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Common Surgery Sedative Can Increase Risk of Heart Damage When Used at Night

Researchers find further evidence to support idea that timing can be critical when giving drugs

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Written by David Kelly on November 1, 2022
What You Need To Know

When given at night a common sedative used in surgery can increase risk of heart damage, providing more evidence that the time of day drugs are given can impact how the body uses them.

A common drug that makes patients sleepy and less anxious before surgery is associated with an increased risk of heart damage when operations are performed at night, according to a study by researchers at the University of Colorado Anschutz Medical Campus

The findings are further evidence that the time of day a drug is given can affect how well it works. 

“We performed a large dataset analysis and demonstrated that administering midazolam is associated with an increased risk of myocardial injury in non-cardiac surgery when surgeries occurred at night and in healthier patients,” said the study’s senior author Tobias Eckle, MD, PhD, professor of anesthesiology at the University of Colorado School of Medicine. “This is significant because these findings could have tremendous implications for patient mortality.” 

The study was published this week in the journal Frontiers of Cardiovascular Medicine. 

Matching circadian rhythms

Eckle is one of a handful of experts on chronotherapy – the giving of drugs at certain times of day to better match with circadian rhythms. His previous studies have shown that intense light can help heal damaged hearts and specific proteins beneficial to health are expressed more strongly at different times of the day. 

In this study, researchers used the vast Multicenter Perioperative Outcomes Group to analyze 1,773,118 cases in which the sedative midazolam was given to 951,345 subjects. 

Of those, 16,404 met the criteria for myocardial injury or MINS. Although there was no association between giving the drug and the risk of heart damage in the study population as a whole, researchers discovered that the time the drug was given was significant.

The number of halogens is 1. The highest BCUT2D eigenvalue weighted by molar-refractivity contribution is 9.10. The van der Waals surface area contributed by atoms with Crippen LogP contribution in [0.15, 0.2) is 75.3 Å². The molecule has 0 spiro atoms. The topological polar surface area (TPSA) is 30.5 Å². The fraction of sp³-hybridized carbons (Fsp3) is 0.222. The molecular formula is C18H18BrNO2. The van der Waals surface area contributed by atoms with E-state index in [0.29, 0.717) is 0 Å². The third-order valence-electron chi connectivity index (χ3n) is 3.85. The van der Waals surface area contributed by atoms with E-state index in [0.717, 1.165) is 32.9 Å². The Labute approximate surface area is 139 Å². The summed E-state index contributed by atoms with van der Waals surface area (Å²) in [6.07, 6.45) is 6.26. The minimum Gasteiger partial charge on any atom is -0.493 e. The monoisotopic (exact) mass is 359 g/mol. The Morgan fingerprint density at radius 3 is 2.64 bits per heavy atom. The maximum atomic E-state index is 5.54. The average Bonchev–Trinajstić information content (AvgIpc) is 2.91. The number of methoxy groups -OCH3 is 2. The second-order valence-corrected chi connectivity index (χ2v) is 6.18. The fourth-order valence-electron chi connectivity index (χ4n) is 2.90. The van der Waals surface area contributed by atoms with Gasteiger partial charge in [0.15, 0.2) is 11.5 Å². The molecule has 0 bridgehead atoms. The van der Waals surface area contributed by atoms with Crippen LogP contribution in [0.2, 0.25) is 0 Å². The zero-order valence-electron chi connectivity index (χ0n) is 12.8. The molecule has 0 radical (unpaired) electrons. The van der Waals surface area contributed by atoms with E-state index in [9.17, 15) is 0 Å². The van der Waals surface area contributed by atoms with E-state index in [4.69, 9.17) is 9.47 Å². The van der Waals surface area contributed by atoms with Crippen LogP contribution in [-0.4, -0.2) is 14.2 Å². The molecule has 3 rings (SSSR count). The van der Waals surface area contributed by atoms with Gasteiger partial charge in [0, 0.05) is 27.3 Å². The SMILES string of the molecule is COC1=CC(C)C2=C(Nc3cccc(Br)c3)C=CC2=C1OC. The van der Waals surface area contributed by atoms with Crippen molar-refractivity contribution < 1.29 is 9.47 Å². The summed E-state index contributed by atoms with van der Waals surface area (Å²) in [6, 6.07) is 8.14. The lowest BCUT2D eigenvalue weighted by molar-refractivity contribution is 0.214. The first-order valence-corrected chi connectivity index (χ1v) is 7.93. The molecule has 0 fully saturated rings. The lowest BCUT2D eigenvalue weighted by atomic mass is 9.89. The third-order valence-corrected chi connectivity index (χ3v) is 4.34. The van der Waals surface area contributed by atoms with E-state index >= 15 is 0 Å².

“We found a strong association between midazolam administration and risk of MINS when surgery occurred at night or with healthier patients,” said Eckle. 

The reasons are unclear but may lie within the PER2 gene, a light regulated protein that Eckle said helps protect the heart from injury. In mouse studies, researchers found a link between midazolam, circadian protein expression and heart ischemia. 

“That suggests midazolam interferes with the circadian system in humans,” Eckle said. 

Produces a calming effect

The drug increases the neurotransmitter GABA which inhibits certain brain signals to produce a calming effect. That in turn can lessen the expression of higher night time levels of PER2. As the levels decrease, the heart may become more susceptible to injury when the midazolam is given at night rather than the day. 

“This is the major focus of chronotherapy. Drugs can have different effects depending on when they are given,” Eckle said. “If you separate day and night there is a huge effect. For example, maybe we should not give anyone midazolam at night if it increases the risks of myocardial infarcts.” 

Eckle said the entire field of chronotherapy is understudied and may hold clues to more effective use of routine therapies. He believes new drugs should be tested for the best time of day to be used. Blood pressure drugs, for example, tend to work best at night. 

“Drugs are often administered according to what’s most efficient for healthcare providers,” he said. “But what is most efficient, may in the end cause damage.” 

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Staff Mention

Tobias Eckle, MD, PhD